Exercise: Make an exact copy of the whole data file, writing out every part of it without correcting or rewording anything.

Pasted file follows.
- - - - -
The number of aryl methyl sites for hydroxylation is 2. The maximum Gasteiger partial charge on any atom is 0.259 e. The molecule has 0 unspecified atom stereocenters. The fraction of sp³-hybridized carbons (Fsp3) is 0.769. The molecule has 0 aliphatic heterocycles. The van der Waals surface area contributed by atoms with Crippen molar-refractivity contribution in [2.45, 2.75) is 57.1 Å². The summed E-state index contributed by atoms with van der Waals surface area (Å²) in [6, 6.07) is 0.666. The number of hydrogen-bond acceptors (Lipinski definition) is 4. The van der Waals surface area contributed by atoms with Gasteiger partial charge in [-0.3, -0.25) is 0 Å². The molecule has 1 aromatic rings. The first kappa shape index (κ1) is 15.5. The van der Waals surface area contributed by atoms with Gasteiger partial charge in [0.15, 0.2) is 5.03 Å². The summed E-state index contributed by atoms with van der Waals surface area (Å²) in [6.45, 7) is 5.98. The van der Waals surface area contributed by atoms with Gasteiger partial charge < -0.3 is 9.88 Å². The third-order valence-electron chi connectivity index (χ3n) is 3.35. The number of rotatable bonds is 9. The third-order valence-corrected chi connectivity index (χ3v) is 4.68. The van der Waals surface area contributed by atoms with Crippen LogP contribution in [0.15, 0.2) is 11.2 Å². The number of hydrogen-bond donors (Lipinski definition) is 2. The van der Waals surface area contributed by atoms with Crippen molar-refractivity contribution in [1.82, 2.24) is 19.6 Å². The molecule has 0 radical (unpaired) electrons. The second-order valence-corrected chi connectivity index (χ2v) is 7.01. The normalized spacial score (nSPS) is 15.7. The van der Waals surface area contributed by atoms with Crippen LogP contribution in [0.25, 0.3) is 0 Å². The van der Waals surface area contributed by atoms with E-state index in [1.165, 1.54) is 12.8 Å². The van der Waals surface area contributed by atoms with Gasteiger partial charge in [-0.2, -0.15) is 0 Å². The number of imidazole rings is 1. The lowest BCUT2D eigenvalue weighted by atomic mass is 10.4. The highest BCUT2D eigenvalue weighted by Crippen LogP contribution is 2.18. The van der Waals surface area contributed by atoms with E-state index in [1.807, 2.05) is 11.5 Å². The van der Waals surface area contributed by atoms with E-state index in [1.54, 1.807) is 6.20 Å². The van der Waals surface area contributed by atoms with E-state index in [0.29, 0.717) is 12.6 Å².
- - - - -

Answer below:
The number of aryl methyl sites for hydroxylation is 2. The maximum Gasteiger partial charge on any atom is 0.259 e. The molecule has 0 unspecified atom stereocenters. The fraction of sp³-hybridized carbons (Fsp3) is 0.769. The molecule has 0 aliphatic heterocycles. The van der Waals surface area contributed by atoms with Crippen molar-refractivity contribution in [2.45, 2.75) is 57.1 Å². The summed E-state index contributed by atoms with van der Waals surface area (Å²) in [6, 6.07) is 0.666. The number of hydrogen-bond acceptors (Lipinski definition) is 4. The van der Waals surface area contributed by atoms with Gasteiger partial charge in [-0.3, -0.25) is 0 Å². The molecule has 1 aromatic rings. The first kappa shape index (κ1) is 15.5. The van der Waals surface area contributed by atoms with Gasteiger partial charge in [0.15, 0.2) is 5.03 Å². The summed E-state index contributed by atoms with van der Waals surface area (Å²) in [6.45, 7) is 5.98. The van der Waals surface area contributed by atoms with Gasteiger partial charge < -0.3 is 9.88 Å². The third-order valence-electron chi connectivity index (χ3n) is 3.35. The number of rotatable bonds is 9. The third-order valence-corrected chi connectivity index (χ3v) is 4.68. The van der Waals surface area contributed by atoms with Crippen LogP contribution in [0.15, 0.2) is 11.2 Å². The number of hydrogen-bond donors (Lipinski definition) is 2. The van der Waals surface area contributed by atoms with Crippen molar-refractivity contribution in [1.82, 2.24) is 19.6 Å². The molecule has 0 radical (unpaired) electrons. The second-order valence-corrected chi connectivity index (χ2v) is 7.01. The normalized spacial score (nSPS) is 15.7. The van der Waals surface area contributed by atoms with Crippen LogP contribution in [0.25, 0.3) is 0 Å². The van der Waals surface area contributed by atoms with E-state index in [1.165, 1.54) is 12.8 Å². The van der Waals surface area contributed by atoms with Gasteiger partial charge in [-0.2, -0.15) is 0 Å². The number of imidazole rings is 1. The lowest BCUT2D eigenvalue weighted by atomic mass is 10.4. The highest BCUT2D eigenvalue weighted by Crippen LogP contribution is 2.18. The van der Waals surface area contributed by atoms with E-state index in [1.807, 2.05) is 11.5 Å². The van der Waals surface area contributed by atoms with E-state index in [1.54, 1.807) is 6.20 Å². The van der Waals surface area contributed by atoms with E-state index in [0.29, 0.717) is 12.6 Å².